Fourteen members of the U.S. Senate have penned an open letter to U.S. President Joe Biden condemning Turkey over its actions in Cyprus, especially the abandoned coastal area of Varosha.
“We urge you to utilize both bilateral and multilateral channels to pressure Turkey to halt its provocations in Varosha and clearly articulate the consequences of its illegal actions,” they said in their July 14 letter.
“Turkey’s transgressions in Varosha come as it blocks progress in the United Nations’ 5+1 Cyprus reunification talks. The Turkish Cypriots’ proposal to establish two-states in Cyprus at the most recent round in Geneva—the first since negotiations broke down in 2017—undermined prospects to reunify Cyprus as a bizonal, bicommunal federation, in accordance with UNSC Resolutions and long-standing policy,” the senators further said.
The letter comes ahead of Turkish President Recep Tayyip Erdoğan's visit to Northern Cyprus on July 20 for the anniversary of Ankara’s 1974 invasion that led to the division of the island.
Erdoğan has recently said that he will send a strong message worldwide on July 20 during his visit.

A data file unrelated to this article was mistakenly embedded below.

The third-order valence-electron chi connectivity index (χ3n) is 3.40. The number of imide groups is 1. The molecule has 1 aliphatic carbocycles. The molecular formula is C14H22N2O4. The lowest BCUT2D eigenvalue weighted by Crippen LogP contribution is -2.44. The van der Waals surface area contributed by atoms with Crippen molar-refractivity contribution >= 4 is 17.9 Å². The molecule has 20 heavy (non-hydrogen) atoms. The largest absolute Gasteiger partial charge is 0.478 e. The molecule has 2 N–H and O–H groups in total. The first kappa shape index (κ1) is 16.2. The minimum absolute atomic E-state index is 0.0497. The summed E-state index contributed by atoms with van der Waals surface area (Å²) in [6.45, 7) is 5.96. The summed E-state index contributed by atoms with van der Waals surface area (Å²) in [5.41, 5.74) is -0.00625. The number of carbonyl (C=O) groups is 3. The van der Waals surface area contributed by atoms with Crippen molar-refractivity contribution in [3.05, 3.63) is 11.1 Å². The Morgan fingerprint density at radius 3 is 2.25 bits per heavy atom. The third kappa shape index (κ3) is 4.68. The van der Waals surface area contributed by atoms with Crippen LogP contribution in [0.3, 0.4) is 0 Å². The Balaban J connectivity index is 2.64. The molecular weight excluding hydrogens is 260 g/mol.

Ankara backs the breakaway Turkish Cypriot administration in the north and is the only country that does not recognize the Greek Cypriot government to the south.
Cyprus was split in two after a Turkish invasion prompted by a brief Greek-inspired coup in 1974.
In October 2020, Turkish Cyprus partially re-opened Varosha, prompting a heavy backlash from the European Union and United Nations. Earlier this week, Turkish Cypriot newspapers reported that Erdoğan might declare Varosha, currently a military area, as a civilian one, paving the way for the settlement of residents.
U.S. senators said that if Erdoğan goes forward with this move, the United States needs to impose sanctions on Turkey.
“We urge you to work in tandem with the EU to make clear, in advance, that any attempt by Turkey to support the resettlement or reopening of Varosha will be met by multilateral sanctions...Any attempt by President Erdogan and Turkey to resettle or reopen Varosha would represent a gross violation of those principles,” they said.